The disparity between low-income and high-income countries’ access to antiretroviral treatment is one of the most prominent burdens affecting the developing world and the instability of the global economy has cast uncertainty on the sustainability of ART. The economic viability of funding research, treatment and prevention is an increasing concern given the current financial status, particularly, of countries that make up the largest proportion of investors. The pie chart below highlights the dramatic requirements of the world’s most affected countries, in terms of combating HIV and AIDS.

The progression of an antiretroviral drug, from initial research to approval for use, is a long and financially draining route, current estimates suggest that the figure is close to 55 Million (US$)[9]. Prior to this it was even higher and these figures will have had a direct effect on the affordability of ARVs for the individual person.

With adequate and constant access to antiretroviral treatment the lives of affected individuals will be extendable to that of an average healthy person; there will be a significant correlation between the life span of an affected individual and how much they contribute to the society. As a result of antiretroviral treatment sub-Saharan Africans have gained a total of 2 million years worth of life between 2002 and 2008[10], if this could be sustained then the socioeconomic standing of the country could begin to recover. Decreasing the mortality rates of HIV affected adults in sub-Saharan Africa can only have positive effects on the poverty levels within the country.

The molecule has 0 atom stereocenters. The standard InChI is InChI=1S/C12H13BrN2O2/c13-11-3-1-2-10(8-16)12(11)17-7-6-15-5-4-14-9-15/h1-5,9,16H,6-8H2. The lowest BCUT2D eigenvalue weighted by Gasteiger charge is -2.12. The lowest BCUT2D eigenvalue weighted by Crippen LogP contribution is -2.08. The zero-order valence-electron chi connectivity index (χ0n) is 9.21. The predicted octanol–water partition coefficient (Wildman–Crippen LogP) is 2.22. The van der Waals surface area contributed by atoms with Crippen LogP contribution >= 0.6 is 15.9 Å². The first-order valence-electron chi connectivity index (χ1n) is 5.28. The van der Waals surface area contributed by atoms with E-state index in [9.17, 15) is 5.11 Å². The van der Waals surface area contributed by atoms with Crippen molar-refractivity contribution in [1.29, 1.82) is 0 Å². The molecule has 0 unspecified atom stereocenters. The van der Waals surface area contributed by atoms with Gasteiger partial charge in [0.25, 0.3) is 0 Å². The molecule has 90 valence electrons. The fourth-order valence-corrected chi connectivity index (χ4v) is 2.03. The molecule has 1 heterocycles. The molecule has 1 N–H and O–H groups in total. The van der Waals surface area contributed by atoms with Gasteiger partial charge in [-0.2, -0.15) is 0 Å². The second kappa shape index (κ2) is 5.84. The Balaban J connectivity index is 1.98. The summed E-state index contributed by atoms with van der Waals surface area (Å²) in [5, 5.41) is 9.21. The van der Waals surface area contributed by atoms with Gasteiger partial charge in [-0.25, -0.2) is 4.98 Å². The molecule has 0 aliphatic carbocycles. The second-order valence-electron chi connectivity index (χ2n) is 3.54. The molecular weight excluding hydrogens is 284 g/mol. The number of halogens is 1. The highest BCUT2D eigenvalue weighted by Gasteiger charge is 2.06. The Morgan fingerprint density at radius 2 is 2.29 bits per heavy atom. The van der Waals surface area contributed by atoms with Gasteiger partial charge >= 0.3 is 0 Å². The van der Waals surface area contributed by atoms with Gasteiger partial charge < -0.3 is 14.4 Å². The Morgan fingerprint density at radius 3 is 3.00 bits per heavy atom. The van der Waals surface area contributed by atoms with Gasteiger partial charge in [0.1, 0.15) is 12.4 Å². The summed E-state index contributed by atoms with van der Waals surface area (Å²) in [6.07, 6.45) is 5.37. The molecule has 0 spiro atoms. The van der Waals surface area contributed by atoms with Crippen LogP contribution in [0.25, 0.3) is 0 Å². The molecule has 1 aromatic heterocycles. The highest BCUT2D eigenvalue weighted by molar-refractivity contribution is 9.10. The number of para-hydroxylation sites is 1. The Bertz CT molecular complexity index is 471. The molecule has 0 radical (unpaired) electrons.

Taking antiretrovirals is not without risk however, with many there is the accompaniment of side effects. Determining whether or not these added problems outweigh the benefits of the drug can be a difficult decision to make, especially if the person infected is asymptomatic at that time; they may not feel that antiretrovirals are the most beneficial route for them personally and as a result opt not to take them. Whether or not they are qualified to make such a medical decision is debatable, but ethically there is no law that dictates that they must begin treatment. For many affected with HIV, taking antiretrovirals means admitting that they are suffering from the virus, this could have serious connotations for them socially, as it remains, in several parts of the world highly stigmatised.

Alternative solutions

An AIDS vaccine has been in development since the late 1980s, however, as of today, none of the 30 possible vaccine candidates created since the initial research began have shown enough efficacy to prove successful in combating the disease.

Thus far, there has been research conducted into three techniques of vaccine application:

* Subunit vaccine

* DNA vaccine

* Recombinant vector vaccine

The results from a three year study were published in 2009, of a phase 3 trial, which took place in Thailand, a total of 16,395 HIV negative people were given either, a combination vaccine of two formerly unsuccessful, recombinant vector vaccines, ALVAC-HIV and AIDSVAX B/E, or a placebo. The HIV-1 infection was found to be present in 132 of the participants, with 56 being from the vaccine group and 76 being from the placebo group, though there was no significant difference between the average viral load count in each group.[11]